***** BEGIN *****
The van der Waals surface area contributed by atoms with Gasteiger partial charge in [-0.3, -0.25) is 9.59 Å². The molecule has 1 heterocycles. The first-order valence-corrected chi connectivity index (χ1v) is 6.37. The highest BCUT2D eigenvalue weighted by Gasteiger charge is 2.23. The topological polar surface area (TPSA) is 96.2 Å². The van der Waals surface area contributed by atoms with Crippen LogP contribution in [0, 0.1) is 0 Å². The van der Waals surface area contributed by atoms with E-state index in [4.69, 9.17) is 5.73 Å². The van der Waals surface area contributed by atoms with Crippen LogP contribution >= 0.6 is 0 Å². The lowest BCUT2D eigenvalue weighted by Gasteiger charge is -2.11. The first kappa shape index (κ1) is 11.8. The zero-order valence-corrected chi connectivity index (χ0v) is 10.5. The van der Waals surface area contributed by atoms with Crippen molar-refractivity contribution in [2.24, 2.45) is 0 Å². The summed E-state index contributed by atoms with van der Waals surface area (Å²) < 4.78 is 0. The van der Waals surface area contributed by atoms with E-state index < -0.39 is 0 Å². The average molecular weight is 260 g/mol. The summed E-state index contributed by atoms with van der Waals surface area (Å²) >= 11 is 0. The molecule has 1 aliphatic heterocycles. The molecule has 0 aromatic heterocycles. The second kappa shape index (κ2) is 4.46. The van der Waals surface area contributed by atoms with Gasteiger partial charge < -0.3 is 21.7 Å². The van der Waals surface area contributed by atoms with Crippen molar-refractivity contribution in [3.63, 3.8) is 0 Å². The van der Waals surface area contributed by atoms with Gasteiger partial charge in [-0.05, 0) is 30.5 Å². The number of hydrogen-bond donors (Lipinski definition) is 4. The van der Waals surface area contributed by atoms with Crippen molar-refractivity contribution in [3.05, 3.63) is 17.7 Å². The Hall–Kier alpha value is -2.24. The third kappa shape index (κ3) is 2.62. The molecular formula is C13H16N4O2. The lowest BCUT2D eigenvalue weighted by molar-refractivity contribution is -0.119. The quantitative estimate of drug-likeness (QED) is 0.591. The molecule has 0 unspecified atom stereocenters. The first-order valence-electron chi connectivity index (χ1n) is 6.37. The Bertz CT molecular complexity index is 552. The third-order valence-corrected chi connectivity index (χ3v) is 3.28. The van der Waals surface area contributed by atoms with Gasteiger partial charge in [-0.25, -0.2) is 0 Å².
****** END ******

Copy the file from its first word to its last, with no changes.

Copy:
The van der Waals surface area contributed by atoms with Gasteiger partial charge in [-0.3, -0.25) is 9.59 Å². The molecule has 1 heterocycles. The first-order valence-corrected chi connectivity index (χ1v) is 6.37. The highest BCUT2D eigenvalue weighted by Gasteiger charge is 2.23. The topological polar surface area (TPSA) is 96.2 Å². The van der Waals surface area contributed by atoms with Crippen LogP contribution in [0, 0.1) is 0 Å². The van der Waals surface area contributed by atoms with E-state index in [4.69, 9.17) is 5.73 Å². The van der Waals surface area contributed by atoms with Crippen LogP contribution >= 0.6 is 0 Å². The lowest BCUT2D eigenvalue weighted by Gasteiger charge is -2.11. The first kappa shape index (κ1) is 11.8. The zero-order valence-corrected chi connectivity index (χ0v) is 10.5. The van der Waals surface area contributed by atoms with Crippen molar-refractivity contribution in [2.24, 2.45) is 0 Å². The summed E-state index contributed by atoms with van der Waals surface area (Å²) < 4.78 is 0. The van der Waals surface area contributed by atoms with E-state index < -0.39 is 0 Å². The average molecular weight is 260 g/mol. The summed E-state index contributed by atoms with van der Waals surface area (Å²) >= 11 is 0. The molecule has 1 aliphatic heterocycles. The molecule has 0 aromatic heterocycles. The second kappa shape index (κ2) is 4.46. The van der Waals surface area contributed by atoms with Gasteiger partial charge < -0.3 is 21.7 Å². The van der Waals surface area contributed by atoms with Crippen molar-refractivity contribution in [3.63, 3.8) is 0 Å². The van der Waals surface area contributed by atoms with Gasteiger partial charge in [-0.05, 0) is 30.5 Å². The number of hydrogen-bond donors (Lipinski definition) is 4. The van der Waals surface area contributed by atoms with Crippen molar-refractivity contribution in [3.05, 3.63) is 17.7 Å². The Hall–Kier alpha value is -2.24. The third kappa shape index (κ3) is 2.62. The molecular formula is C13H16N4O2. The lowest BCUT2D eigenvalue weighted by molar-refractivity contribution is -0.119. The quantitative estimate of drug-likeness (QED) is 0.591. The molecule has 0 unspecified atom stereocenters. The first-order valence-electron chi connectivity index (χ1n) is 6.37. The Bertz CT molecular complexity index is 552. The third-order valence-corrected chi connectivity index (χ3v) is 3.28. The van der Waals surface area contributed by atoms with Gasteiger partial charge in [-0.25, -0.2) is 0 Å².